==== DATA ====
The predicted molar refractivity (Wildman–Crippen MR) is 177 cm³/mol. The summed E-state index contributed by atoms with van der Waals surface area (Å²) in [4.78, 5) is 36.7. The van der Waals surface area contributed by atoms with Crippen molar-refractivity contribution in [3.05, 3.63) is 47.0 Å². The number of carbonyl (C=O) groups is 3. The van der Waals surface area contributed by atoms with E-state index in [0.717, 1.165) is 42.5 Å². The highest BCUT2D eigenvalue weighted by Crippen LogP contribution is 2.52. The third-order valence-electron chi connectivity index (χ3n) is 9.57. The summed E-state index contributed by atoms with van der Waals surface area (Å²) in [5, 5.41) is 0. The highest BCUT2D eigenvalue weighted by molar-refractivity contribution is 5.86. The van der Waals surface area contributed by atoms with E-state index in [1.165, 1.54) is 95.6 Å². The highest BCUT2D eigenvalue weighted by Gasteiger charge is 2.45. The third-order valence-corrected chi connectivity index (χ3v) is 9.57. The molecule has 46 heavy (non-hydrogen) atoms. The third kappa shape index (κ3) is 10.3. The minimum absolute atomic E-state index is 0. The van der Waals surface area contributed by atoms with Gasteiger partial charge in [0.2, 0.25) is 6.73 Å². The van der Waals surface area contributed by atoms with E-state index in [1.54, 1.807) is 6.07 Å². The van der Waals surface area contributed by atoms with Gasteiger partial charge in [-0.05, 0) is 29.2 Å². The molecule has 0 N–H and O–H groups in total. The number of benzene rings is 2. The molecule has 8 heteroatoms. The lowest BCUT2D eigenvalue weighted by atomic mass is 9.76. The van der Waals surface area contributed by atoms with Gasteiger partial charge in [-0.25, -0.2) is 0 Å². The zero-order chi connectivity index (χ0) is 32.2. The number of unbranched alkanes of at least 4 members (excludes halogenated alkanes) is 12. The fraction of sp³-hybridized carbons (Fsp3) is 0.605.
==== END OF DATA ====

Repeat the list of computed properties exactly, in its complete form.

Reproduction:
The predicted molar refractivity (Wildman–Crippen MR) is 177 cm³/mol. The summed E-state index contributed by atoms with van der Waals surface area (Å²) in [4.78, 5) is 36.7. The van der Waals surface area contributed by atoms with Crippen molar-refractivity contribution in [3.05, 3.63) is 47.0 Å². The number of carbonyl (C=O) groups is 3. The van der Waals surface area contributed by atoms with E-state index in [0.717, 1.165) is 42.5 Å². The highest BCUT2D eigenvalue weighted by Crippen LogP contribution is 2.52. The third-order valence-electron chi connectivity index (χ3n) is 9.57. The summed E-state index contributed by atoms with van der Waals surface area (Å²) in [5, 5.41) is 0. The highest BCUT2D eigenvalue weighted by molar-refractivity contribution is 5.86. The van der Waals surface area contributed by atoms with E-state index in [1.165, 1.54) is 95.6 Å². The highest BCUT2D eigenvalue weighted by Gasteiger charge is 2.45. The third-order valence-corrected chi connectivity index (χ3v) is 9.57. The molecule has 46 heavy (non-hydrogen) atoms. The third kappa shape index (κ3) is 10.3. The minimum absolute atomic E-state index is 0. The van der Waals surface area contributed by atoms with Gasteiger partial charge in [0.2, 0.25) is 6.73 Å². The van der Waals surface area contributed by atoms with E-state index in [1.54, 1.807) is 6.07 Å². The van der Waals surface area contributed by atoms with Gasteiger partial charge in [-0.05, 0) is 29.2 Å². The molecule has 0 N–H and O–H groups in total. The number of benzene rings is 2. The molecule has 8 heteroatoms. The lowest BCUT2D eigenvalue weighted by atomic mass is 9.76. The van der Waals surface area contributed by atoms with Gasteiger partial charge in [-0.25, -0.2) is 0 Å². The zero-order chi connectivity index (χ0) is 32.2. The number of unbranched alkanes of at least 4 members (excludes halogenated alkanes) is 12. The fraction of sp³-hybridized carbons (Fsp3) is 0.605.